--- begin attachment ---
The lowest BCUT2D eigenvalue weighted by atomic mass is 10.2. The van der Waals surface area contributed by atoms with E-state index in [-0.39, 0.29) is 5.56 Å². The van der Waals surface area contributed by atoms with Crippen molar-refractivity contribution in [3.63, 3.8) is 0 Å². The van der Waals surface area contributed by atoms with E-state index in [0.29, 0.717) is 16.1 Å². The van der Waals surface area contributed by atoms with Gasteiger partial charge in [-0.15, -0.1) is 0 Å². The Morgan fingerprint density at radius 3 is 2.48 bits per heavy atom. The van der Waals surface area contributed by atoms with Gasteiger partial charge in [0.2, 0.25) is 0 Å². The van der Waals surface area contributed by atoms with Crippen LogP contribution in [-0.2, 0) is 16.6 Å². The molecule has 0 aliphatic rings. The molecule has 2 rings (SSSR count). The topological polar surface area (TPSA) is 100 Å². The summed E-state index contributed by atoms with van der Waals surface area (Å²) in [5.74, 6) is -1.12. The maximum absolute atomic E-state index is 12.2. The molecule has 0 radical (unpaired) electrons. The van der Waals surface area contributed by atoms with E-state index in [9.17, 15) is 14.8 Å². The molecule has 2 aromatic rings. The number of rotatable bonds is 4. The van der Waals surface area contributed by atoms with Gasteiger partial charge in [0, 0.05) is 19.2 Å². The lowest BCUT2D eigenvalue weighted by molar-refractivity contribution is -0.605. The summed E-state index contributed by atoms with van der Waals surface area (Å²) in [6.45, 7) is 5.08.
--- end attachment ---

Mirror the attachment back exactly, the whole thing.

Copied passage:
The lowest BCUT2D eigenvalue weighted by atomic mass is 10.2. The van der Waals surface area contributed by atoms with E-state index in [-0.39, 0.29) is 5.56 Å². The van der Waals surface area contributed by atoms with Crippen molar-refractivity contribution in [3.63, 3.8) is 0 Å². The van der Waals surface area contributed by atoms with E-state index in [0.29, 0.717) is 16.1 Å². The van der Waals surface area contributed by atoms with Gasteiger partial charge in [-0.15, -0.1) is 0 Å². The Morgan fingerprint density at radius 3 is 2.48 bits per heavy atom. The van der Waals surface area contributed by atoms with Gasteiger partial charge in [0.2, 0.25) is 0 Å². The van der Waals surface area contributed by atoms with Crippen LogP contribution in [-0.2, 0) is 16.6 Å². The molecule has 0 aliphatic rings. The molecule has 2 rings (SSSR count). The topological polar surface area (TPSA) is 100 Å². The summed E-state index contributed by atoms with van der Waals surface area (Å²) in [5.74, 6) is -1.12. The maximum absolute atomic E-state index is 12.2. The molecule has 0 radical (unpaired) electrons. The van der Waals surface area contributed by atoms with E-state index in [9.17, 15) is 14.8 Å². The molecule has 2 aromatic rings. The number of rotatable bonds is 4. The van der Waals surface area contributed by atoms with Gasteiger partial charge in [0, 0.05) is 19.2 Å². The lowest BCUT2D eigenvalue weighted by molar-refractivity contribution is -0.605. The summed E-state index contributed by atoms with van der Waals surface area (Å²) in [6.45, 7) is 5.08.